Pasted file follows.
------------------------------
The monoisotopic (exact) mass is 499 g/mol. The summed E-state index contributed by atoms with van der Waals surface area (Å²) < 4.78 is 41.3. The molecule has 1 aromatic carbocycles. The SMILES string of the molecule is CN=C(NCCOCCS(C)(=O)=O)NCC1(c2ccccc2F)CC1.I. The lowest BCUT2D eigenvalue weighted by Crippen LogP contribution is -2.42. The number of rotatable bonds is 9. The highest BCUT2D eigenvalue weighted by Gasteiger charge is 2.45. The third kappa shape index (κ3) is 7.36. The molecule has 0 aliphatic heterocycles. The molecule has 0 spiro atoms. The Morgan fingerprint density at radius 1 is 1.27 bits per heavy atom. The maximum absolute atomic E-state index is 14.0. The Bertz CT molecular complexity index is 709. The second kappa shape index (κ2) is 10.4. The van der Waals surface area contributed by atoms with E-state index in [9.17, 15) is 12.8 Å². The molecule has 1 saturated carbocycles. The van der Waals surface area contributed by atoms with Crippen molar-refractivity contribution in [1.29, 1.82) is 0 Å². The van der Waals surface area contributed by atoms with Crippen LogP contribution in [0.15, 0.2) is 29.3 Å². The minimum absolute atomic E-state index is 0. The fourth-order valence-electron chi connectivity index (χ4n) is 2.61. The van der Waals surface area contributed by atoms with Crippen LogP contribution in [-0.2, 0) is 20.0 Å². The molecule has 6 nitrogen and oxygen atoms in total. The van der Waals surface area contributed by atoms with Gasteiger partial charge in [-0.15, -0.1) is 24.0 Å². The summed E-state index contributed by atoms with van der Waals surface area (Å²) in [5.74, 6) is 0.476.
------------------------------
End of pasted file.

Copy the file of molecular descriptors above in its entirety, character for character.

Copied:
The monoisotopic (exact) mass is 499 g/mol. The summed E-state index contributed by atoms with van der Waals surface area (Å²) < 4.78 is 41.3. The molecule has 1 aromatic carbocycles. The SMILES string of the molecule is CN=C(NCCOCCS(C)(=O)=O)NCC1(c2ccccc2F)CC1.I. The lowest BCUT2D eigenvalue weighted by Crippen LogP contribution is -2.42. The number of rotatable bonds is 9. The highest BCUT2D eigenvalue weighted by Gasteiger charge is 2.45. The third kappa shape index (κ3) is 7.36. The molecule has 0 aliphatic heterocycles. The molecule has 0 spiro atoms. The Morgan fingerprint density at radius 1 is 1.27 bits per heavy atom. The maximum absolute atomic E-state index is 14.0. The Bertz CT molecular complexity index is 709. The second kappa shape index (κ2) is 10.4. The van der Waals surface area contributed by atoms with E-state index in [9.17, 15) is 12.8 Å². The molecule has 1 saturated carbocycles. The van der Waals surface area contributed by atoms with Crippen molar-refractivity contribution in [1.29, 1.82) is 0 Å². The van der Waals surface area contributed by atoms with Crippen LogP contribution in [0.15, 0.2) is 29.3 Å². The minimum absolute atomic E-state index is 0. The fourth-order valence-electron chi connectivity index (χ4n) is 2.61. The van der Waals surface area contributed by atoms with Crippen LogP contribution in [-0.2, 0) is 20.0 Å². The molecule has 6 nitrogen and oxygen atoms in total. The van der Waals surface area contributed by atoms with Gasteiger partial charge in [-0.15, -0.1) is 24.0 Å². The summed E-state index contributed by atoms with van der Waals surface area (Å²) in [5.74, 6) is 0.476.